ZURICH, March 30 (Reuters) - Austrian “bad bank” Heta Asset Resolution AG, the vehicle disposing of the remnants of failed lender Hypo Alpe Adria, is well ahead of plans to wind down 80 percent of its portfolio by the end of 2018 and may hit the goal this year, it said.
The collapse of Hypo Alpe Adria has cost Austria billions of euros. Its home province of Carinthia in October clinched a buyback of the bank’s debt, averting the threat of bankruptcy for the region unable to honour debt guarantees it had granted.
Heta swung to a profit last year thanks to a debt cut that helped eliminate its negative equity value the year before.
It posted a 2016 profit of 7.48 billion euros ($8.03 billion) under Austrian accounting standards. Under IFRS standards it made a profit of 6.71 billion euros.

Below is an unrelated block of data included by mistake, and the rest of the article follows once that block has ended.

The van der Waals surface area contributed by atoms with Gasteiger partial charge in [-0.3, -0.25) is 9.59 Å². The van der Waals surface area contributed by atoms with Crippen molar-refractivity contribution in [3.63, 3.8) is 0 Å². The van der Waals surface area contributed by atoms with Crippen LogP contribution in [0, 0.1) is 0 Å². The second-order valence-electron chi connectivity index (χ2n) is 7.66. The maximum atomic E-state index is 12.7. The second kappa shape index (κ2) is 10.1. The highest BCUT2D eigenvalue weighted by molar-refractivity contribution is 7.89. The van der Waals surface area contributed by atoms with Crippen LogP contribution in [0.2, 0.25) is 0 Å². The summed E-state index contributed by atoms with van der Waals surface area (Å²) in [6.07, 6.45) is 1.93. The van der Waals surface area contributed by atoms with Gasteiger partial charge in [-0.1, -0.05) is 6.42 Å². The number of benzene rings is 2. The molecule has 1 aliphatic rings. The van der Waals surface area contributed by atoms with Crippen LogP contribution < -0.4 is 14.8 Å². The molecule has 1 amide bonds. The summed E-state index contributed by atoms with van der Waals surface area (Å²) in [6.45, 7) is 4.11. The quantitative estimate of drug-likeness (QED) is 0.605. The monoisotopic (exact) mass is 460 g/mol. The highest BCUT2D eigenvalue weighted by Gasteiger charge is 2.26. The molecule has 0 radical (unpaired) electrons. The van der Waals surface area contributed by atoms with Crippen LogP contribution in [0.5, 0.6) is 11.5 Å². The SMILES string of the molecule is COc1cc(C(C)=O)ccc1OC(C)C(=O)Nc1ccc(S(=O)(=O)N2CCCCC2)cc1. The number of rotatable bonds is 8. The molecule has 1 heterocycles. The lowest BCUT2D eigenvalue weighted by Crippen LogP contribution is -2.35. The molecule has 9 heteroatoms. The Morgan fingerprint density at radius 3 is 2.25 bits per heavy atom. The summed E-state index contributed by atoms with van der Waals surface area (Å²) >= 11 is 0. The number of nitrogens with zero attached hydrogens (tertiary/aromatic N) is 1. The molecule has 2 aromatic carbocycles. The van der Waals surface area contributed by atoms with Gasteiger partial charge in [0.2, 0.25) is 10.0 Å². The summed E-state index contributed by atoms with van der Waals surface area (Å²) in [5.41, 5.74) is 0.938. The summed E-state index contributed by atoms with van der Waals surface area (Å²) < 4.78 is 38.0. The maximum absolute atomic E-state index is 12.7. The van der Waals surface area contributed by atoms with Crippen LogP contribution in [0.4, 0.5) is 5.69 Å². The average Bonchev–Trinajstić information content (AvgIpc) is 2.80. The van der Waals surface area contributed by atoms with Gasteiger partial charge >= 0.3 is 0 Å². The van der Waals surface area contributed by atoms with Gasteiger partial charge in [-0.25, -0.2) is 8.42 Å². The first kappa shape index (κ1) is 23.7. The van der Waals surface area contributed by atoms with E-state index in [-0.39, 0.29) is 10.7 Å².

Its total assets under local standards edged up to 9.9 billion euros and its cash reserves swelled to 6.2 billion from 4.3 billion the year before, Heta said on Thursday.
Cash reserves rose further to 7.9 billion by the end of March, it added, helped by the early ending of refinancing lines and the sale of assets, including all its Italian operations. ($1 = 0.9310 euros) (Reporting by Michael Shields; Editing by Brenna Hughes Neghaiwi)